Omlet’s "beehaus" lands in BuzzWorks

The first example of the new plastic beehive from Omlet, called the beehaus, has now joined the eight hives in the BuzzWorks apiary. A nuc from BuzzWorks was lent to Omlet to provide flying bees for the Press Launch in the Royal Parks allotment in St James Park and that hive was then filmed on Omlet’s roof. The picture has flown round the world, as far as Bejing and San Francisco. Now the bees have returned, still in their new home.
The Omlet beehaus at BuzzWorks
The beehaus is being promoted as a hive for urban gardens and roof-tops. It is modeled on the Dartington Long Deep hive, which was developed around 1975 when I was keeping bees on the roof of a London house. National boxes blew off too easily, in particular spare supers and the spare brood boxes needed for artificial swaming – so I fixed two brood boxes together and then knocked out the dividing walls.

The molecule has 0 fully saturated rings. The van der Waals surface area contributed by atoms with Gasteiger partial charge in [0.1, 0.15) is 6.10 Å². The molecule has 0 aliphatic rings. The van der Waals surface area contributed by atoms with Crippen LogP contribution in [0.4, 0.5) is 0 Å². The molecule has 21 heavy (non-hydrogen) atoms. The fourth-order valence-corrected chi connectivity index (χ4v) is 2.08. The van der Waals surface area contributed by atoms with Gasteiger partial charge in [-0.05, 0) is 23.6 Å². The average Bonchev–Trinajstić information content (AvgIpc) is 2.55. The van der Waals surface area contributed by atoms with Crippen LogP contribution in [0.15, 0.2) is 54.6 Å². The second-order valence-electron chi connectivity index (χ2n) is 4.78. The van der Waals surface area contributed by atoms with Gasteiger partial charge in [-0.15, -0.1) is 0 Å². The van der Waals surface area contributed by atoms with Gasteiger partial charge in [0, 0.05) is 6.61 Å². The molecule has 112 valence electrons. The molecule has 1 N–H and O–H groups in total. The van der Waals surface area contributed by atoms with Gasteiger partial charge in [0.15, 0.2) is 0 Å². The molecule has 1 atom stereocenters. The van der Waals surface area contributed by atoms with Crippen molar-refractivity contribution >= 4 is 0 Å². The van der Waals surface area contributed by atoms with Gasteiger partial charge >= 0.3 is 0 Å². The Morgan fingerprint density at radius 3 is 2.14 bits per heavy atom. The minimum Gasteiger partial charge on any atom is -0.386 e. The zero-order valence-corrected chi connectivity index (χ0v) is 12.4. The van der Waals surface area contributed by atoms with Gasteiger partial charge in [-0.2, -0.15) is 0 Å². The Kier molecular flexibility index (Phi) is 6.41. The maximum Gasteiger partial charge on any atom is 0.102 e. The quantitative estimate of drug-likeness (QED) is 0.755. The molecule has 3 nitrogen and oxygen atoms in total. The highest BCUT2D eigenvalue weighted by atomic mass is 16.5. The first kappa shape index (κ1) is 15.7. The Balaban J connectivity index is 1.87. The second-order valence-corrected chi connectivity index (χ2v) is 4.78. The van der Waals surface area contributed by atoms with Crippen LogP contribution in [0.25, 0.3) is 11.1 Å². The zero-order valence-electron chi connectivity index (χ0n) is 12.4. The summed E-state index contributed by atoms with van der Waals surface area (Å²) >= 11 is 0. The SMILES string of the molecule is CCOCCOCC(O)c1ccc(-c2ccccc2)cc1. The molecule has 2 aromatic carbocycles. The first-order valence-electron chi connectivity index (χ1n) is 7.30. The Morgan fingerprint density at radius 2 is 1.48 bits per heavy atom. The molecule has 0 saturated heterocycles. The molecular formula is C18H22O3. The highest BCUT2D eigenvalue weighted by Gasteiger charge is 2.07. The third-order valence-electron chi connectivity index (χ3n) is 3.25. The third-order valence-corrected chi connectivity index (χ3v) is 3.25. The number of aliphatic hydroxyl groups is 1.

Neither I nor BuzzWorks is involved in marketing the new hive and it is displayed for educational purposes. Anyone who would like to try it for themselves is welcome to get in touch. The bees seem to have no problem with the moulded plastic and may use much less proplis as they seem to ‘read’ the hard plastic as already hygienic and not in need of varnishing over. The hive is certainly lighter and easier to operate, and looks very good if you like ‘modern’. Omlet’s Eglu chicken coup has brought home produced eggs into many families – hopefully the beehaus will lead to more home-produced honey. The one problem may be the difficulty newbies may find in getting training on using a beehaus as courses run by associations tend to stick to what tutors are used to. We will do what we can at BuzzWorks.

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